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Coupling Between Overlying Hydrodynamics, Bioturbation, and Biogeochemical Processes Controls Metal Mobility, Bioavailability, and Toxicity in Sediments

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Technical Report,05 May 2010,29 May 2015

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Northwestern University Evanston United States

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The complex behavior of metals in contaminated sediments often confounds risk assessments and hinders development of effective remediation schemes. We performed laboratory experiments to determine the coupled effects of hydrodynamics, bioturbation, and biogeochemical processes on the transformation, mobility, bioavailability and toxicity of metals in contaminated sediments. Oxidation of surficial sediments liberated metal species that were then mobilized to both pore water and overlying water. Liberation of metals generally increased with hydrodynamic shear on the sediment-water interface, even in some low-permeability sediments. Sediment resuspension transitorily mobilized particulate metals, but did not significantly mobilize dissolved metals or increase contaminant bioavailability or toxicity. Bioturbation and bioirrigation by burrowing worms greatly increased sediment heterogeneity, oxygen delivery into sediments, and efflux of metals to both pore water and overlying water. Bioturbation also destabilized sediments, resulting in greater particle resuspension and metals efflux following flow perturbations. Based on these findings, assessments of metals bioavailability and toxicity in contaminated sediments should include measurements of the effects of flow forcing and sediment resuspension in concert with biological perturbations bioturbation, bioirrigation.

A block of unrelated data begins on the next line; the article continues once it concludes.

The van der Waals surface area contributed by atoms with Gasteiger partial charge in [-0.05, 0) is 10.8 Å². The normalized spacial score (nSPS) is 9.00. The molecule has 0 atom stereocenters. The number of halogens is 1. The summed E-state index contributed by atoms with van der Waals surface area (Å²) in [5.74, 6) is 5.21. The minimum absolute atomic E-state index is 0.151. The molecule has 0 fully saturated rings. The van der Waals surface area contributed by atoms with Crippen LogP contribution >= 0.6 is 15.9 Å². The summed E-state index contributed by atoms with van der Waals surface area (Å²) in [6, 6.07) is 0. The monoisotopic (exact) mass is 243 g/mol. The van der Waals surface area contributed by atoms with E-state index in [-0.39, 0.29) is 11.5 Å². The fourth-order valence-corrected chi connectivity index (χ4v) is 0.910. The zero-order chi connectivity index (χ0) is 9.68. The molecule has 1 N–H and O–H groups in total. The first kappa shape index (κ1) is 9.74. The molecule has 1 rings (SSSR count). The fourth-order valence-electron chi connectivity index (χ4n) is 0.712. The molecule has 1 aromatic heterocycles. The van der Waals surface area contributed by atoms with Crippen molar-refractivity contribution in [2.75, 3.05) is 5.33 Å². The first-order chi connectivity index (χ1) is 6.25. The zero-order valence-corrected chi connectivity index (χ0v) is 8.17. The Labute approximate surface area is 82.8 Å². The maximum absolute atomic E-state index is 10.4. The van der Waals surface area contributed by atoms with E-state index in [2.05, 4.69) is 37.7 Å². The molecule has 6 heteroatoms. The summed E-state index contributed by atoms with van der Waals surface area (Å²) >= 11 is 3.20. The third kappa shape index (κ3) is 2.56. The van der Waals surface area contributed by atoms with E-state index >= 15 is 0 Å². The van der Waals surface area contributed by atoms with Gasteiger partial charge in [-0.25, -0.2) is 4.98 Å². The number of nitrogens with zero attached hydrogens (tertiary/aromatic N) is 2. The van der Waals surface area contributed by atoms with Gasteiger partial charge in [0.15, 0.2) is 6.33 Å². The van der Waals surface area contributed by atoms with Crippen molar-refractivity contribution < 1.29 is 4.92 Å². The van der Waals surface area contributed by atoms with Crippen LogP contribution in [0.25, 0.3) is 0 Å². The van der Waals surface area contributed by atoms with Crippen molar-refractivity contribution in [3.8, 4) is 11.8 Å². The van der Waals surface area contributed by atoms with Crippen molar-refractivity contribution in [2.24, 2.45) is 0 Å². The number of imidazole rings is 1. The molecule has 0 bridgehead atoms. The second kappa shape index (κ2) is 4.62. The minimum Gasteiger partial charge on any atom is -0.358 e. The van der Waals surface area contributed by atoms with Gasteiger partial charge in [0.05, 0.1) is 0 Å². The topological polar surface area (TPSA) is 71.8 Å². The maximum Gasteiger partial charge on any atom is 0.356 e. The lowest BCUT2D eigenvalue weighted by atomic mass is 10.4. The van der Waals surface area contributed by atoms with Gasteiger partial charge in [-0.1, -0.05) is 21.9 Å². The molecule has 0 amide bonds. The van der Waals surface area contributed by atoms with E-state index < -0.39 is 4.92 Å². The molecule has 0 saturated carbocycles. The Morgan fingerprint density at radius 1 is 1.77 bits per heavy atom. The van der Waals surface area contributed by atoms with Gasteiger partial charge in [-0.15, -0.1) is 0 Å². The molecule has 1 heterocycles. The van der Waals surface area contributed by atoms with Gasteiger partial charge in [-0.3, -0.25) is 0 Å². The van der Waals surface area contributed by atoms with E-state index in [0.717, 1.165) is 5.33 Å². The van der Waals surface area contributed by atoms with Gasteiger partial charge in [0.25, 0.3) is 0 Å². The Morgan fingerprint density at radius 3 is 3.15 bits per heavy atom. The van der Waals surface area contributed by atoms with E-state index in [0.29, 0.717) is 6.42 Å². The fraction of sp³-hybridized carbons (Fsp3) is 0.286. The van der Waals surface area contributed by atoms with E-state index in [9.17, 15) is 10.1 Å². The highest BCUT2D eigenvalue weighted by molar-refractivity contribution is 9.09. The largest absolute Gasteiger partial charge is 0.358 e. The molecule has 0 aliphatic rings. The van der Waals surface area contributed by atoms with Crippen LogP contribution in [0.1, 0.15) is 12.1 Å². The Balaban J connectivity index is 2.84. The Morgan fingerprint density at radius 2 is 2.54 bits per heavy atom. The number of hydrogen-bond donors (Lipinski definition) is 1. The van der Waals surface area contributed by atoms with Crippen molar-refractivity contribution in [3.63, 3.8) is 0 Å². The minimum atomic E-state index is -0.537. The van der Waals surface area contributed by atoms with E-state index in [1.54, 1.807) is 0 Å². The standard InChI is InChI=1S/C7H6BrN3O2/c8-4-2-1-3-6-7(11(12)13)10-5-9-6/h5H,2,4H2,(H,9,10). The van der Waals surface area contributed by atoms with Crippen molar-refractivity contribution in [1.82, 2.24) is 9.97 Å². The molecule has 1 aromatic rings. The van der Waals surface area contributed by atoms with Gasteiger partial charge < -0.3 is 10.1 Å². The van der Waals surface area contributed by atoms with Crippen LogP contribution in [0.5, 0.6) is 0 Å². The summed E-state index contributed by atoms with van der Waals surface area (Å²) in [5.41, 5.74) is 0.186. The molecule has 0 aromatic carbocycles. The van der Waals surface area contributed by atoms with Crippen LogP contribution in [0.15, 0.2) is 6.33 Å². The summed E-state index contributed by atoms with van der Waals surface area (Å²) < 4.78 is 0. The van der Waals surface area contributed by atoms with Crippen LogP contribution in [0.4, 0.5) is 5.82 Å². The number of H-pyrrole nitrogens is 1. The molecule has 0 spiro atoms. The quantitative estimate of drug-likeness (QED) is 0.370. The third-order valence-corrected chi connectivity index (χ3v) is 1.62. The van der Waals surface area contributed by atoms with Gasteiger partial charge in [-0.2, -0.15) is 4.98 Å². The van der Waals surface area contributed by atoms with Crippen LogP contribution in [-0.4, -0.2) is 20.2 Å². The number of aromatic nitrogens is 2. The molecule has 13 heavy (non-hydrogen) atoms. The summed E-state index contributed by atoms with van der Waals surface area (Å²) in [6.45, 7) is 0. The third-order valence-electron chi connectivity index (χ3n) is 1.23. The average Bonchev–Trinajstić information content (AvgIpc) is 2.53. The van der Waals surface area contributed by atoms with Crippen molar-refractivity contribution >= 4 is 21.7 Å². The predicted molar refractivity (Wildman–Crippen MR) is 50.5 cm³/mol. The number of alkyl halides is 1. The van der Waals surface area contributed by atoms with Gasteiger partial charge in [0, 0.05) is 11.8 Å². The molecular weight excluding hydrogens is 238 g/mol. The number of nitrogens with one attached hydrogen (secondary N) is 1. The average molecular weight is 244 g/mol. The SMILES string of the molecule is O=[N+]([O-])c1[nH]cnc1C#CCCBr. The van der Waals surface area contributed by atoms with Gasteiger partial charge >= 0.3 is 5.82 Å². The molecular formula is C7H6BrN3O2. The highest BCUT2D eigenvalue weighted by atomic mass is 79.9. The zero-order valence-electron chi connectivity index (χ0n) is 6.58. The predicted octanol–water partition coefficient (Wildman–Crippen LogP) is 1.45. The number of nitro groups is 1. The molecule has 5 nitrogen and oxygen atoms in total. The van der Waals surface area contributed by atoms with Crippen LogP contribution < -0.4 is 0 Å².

Subject Categories:

  • Hydrology, Limnology and Potamology
  • Toxicology

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